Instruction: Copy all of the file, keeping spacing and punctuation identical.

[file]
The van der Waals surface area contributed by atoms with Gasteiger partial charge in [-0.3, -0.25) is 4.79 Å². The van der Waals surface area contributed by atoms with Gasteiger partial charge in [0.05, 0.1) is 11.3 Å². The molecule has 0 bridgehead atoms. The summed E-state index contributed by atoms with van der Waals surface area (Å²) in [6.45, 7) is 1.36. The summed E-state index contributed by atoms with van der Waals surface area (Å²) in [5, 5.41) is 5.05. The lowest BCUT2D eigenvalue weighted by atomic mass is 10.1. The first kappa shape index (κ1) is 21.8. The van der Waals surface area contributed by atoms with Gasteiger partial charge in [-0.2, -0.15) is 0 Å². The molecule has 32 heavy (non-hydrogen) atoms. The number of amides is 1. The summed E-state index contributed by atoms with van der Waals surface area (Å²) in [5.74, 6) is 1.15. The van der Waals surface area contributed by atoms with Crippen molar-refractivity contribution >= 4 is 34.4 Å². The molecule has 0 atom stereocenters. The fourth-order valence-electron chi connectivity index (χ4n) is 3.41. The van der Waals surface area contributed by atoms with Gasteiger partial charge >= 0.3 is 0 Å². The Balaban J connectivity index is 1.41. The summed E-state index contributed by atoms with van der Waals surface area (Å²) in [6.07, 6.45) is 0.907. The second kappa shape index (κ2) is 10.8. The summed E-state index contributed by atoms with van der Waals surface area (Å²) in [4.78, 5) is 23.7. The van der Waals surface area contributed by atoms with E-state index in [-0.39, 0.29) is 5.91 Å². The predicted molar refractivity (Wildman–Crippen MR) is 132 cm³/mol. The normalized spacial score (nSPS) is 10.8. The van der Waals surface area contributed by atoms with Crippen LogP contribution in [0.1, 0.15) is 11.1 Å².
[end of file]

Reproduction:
The van der Waals surface area contributed by atoms with Gasteiger partial charge in [-0.3, -0.25) is 4.79 Å². The van der Waals surface area contributed by atoms with Gasteiger partial charge in [0.05, 0.1) is 11.3 Å². The molecule has 0 bridgehead atoms. The summed E-state index contributed by atoms with van der Waals surface area (Å²) in [6.45, 7) is 1.36. The summed E-state index contributed by atoms with van der Waals surface area (Å²) in [5, 5.41) is 5.05. The lowest BCUT2D eigenvalue weighted by atomic mass is 10.1. The first kappa shape index (κ1) is 21.8. The van der Waals surface area contributed by atoms with Gasteiger partial charge in [-0.2, -0.15) is 0 Å². The molecule has 32 heavy (non-hydrogen) atoms. The number of amides is 1. The summed E-state index contributed by atoms with van der Waals surface area (Å²) in [5.74, 6) is 1.15. The van der Waals surface area contributed by atoms with Crippen molar-refractivity contribution >= 4 is 34.4 Å². The molecule has 0 atom stereocenters. The fourth-order valence-electron chi connectivity index (χ4n) is 3.41. The van der Waals surface area contributed by atoms with Gasteiger partial charge >= 0.3 is 0 Å². The Balaban J connectivity index is 1.41. The summed E-state index contributed by atoms with van der Waals surface area (Å²) in [6.07, 6.45) is 0.907. The second kappa shape index (κ2) is 10.8. The summed E-state index contributed by atoms with van der Waals surface area (Å²) in [4.78, 5) is 23.7. The van der Waals surface area contributed by atoms with E-state index in [-0.39, 0.29) is 5.91 Å². The predicted molar refractivity (Wildman–Crippen MR) is 132 cm³/mol. The normalized spacial score (nSPS) is 10.8. The van der Waals surface area contributed by atoms with Crippen LogP contribution in [0.1, 0.15) is 11.1 Å².